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For the past decade, tobacco farmers have seen profits go up in smoke,
December 2004 by John Friedlein.
Many have given up on the crop, especially after the quota buyout that was
recently passed by Congress.
A new market could open up for local growers ? one that could line
pocketbooks and save lives.
It's called pharming. Growers produce crops after scientists tinker with the
plants' genes to turn them into mini-production facilities that crank out
And here's something tobacco farmers haven't heard in a while: If this
happens, there could be an increasing demand for tobacco.
So far, however, there are no tobacco "pharmers" in Hardin County, but White
Mills grower Steve Meredith is optimistic. He said the state has a "great
potential" to raise tobacco for medicine because growers already know a lot
about the crop and the University of Kentucky has strong college of
agriculture and pharmacy.
Newer technology and mapping of the human genome have "really advanced those
possibilities forward," Meredith said.
He doesn't think the average tobacco farmer is aware of these developments.
Before the buyout, they were hopeful of new market opportunities, but, they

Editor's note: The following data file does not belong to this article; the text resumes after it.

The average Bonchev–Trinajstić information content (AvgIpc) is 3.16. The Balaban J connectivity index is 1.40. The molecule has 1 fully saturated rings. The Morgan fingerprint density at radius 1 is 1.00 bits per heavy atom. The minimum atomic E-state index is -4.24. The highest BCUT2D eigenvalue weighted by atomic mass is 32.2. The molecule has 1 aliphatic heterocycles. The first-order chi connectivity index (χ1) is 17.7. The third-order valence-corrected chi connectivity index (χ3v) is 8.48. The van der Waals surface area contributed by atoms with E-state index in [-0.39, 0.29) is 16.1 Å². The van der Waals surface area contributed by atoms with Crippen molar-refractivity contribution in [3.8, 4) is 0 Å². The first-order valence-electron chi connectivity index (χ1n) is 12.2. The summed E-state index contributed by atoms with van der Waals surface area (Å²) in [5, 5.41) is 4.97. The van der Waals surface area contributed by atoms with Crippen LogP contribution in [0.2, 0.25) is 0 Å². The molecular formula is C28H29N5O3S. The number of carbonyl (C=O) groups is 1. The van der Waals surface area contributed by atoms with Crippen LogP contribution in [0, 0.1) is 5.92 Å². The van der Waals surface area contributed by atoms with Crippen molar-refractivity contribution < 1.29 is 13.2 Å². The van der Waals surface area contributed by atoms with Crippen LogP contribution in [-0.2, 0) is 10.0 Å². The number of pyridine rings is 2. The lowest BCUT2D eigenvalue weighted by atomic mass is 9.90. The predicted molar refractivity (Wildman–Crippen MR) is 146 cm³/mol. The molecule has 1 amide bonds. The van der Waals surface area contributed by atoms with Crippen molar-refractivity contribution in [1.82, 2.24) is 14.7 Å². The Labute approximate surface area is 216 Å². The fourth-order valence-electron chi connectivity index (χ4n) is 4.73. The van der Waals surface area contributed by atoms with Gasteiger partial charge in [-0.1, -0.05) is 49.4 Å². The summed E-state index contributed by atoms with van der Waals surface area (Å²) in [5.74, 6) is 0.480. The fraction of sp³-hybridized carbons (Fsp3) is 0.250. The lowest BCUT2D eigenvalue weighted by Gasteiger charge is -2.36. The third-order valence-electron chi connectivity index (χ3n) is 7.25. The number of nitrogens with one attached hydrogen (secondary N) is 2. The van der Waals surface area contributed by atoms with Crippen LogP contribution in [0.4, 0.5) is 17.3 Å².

are now interested in reinvesting buyout funds into operations that aren't
Meredith sees the possibility of pharming replacing or exceeding past
Local farmers must wait, though. The pharming business is currently small
and localized, but it will grow, said Dr. Orlando Chambers, biotechnology
relations director of UK's Kentucky Tobacco Research and Development Center.
"Our mission is to specifically look at new uses for tobacco," he said.
Funding for his program comes from a small portion of the state cigarette
While the number of acres of tobacco grown for medicine is still small, "I
think you're seeing a need on the demand side," Chambers said. "It's sort of
still in its infancy, but growing."
Research companies are looking to expand acreage grown.
There are three permits to pharm tobacco in Kentucky. UK has two and an
Owensboro company called Large Scale Biology has the other. The Owensboro
company is using the crop to develop a treatment for non-Hodgkin's lymphoma.
Pharming companies alter the plants' DNA or use viruses to produce proteins.
Scientists have found tobacco to be a more efficient medium than other
methods of protein production, such as animal and microbial cell cultures.
The USDA still heavily regulates the industry. Genetically-modified crops
have raised concerns about damage to ecosystems and other farm products.
UK, though, is developing varieties of this tobacco that are sterile, to
allay worries about outcrossing and contaminating other types of plants. One
benefit of this identity preservation is that it won't mix with conventional
The engineered tobacco looks different than plants grown for chewing or
smoking. The leaves make it look bushier, it's grown differently, and the
plants are harvested when they're smaller.
But like regular tobacco, the engineered kind will grow well around here,
Still, Rod Grusy, a Hardin County extension agent, doesn't think it will
replace traditional tobacco in terms of either the number of growers or the
"I don't think there is enough demand," he said.
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